Auburn quarterback Cam Newton might be able to impress the media during a one-hour workout he's scheduled for February 10 at Cathedral High in Del Mar, California, but will it do any good?
Despite winning the Heisman Trophy and BCS Championship, there are plenty of questions about the Auburn junior's ability to translate his success into the NFL. The spread-option offense he ran under Gus Malzahn's direction won't cut in the NFL. He'll need to be able to read defenses quicker, be more accurate with a greater variety of passes and do both while dropping back from center -- something he was rarely asked to do with the Tigers.
Helping him improve in these areas is George Whitfield, the San Diego-based quarterback guru who helped keep Ben Roethlisberger fine-tuned while the Pittsburgh star served his four-game suspension this season.
I don't doubt Newton's talent as a quarterback, nor Whitfield's talent as a coach. I do question Cam Newton, Sr.'s decision to have this media-only workout in the first place.
And let's be clear, this is a media-only event. NFL scouts are forbidden to attend a prospect's workout of this nature in any other setting than the Combine, the player's hometown or his university.
The purpose of the workout, Whitfield told Jim Corbett of USA Today is to "differentiate [Newton] from Vince Young and JaMarcus Russell " and to determine if Newton should workout at the Combine or wait for Auburn's Pro Day in March.
The obvious question I'd ask is what could Newton possibly gain from this workout in front of the relatively untrained of national media?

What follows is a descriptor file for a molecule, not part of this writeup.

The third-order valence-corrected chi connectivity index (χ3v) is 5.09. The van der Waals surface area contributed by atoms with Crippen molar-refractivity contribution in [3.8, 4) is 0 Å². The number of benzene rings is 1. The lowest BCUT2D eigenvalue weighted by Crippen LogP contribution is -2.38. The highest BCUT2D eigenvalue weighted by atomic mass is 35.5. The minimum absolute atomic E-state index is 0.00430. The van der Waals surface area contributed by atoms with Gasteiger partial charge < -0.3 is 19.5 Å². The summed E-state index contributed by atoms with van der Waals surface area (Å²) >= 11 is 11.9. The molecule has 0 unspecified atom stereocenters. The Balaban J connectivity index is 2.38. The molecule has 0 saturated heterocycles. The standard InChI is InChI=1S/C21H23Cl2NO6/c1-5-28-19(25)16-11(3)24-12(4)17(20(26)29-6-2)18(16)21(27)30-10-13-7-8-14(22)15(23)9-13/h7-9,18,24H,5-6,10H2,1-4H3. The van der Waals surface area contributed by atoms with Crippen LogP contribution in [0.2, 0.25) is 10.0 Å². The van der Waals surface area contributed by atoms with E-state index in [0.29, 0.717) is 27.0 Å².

Taking an optimistic approach, let's assume Newton blows us all away with his workout for a moment.
Doesn't he run the risk that NFL teams will be turned off by what appears to be an attempt to upstage the NFL and its Combine?
And to do what? Create some buzz? There isn't a more famous (rapidly becoming infamous) collegiate player in the country.
And, what if Newton struggles - or is even inaccurately portrayed by some as having struggled -- in his workout? Will he elect not to workout for scouts at the Combine, thereby opening himself up to questions about his competitive fire?
I asked a handful of scouts about this workout. All were mystified as to what gains could be made with what one front officie executive termed a "publicity stunt."
One high level scout put it this way:
"The Newtons would be best to realize they aren't in college anymore. Regardless of how good he looks for [the media], there isn't going to be a bidding war for him. We're not recruiting him. They could wind up turning more people against them than for them with this [workout]."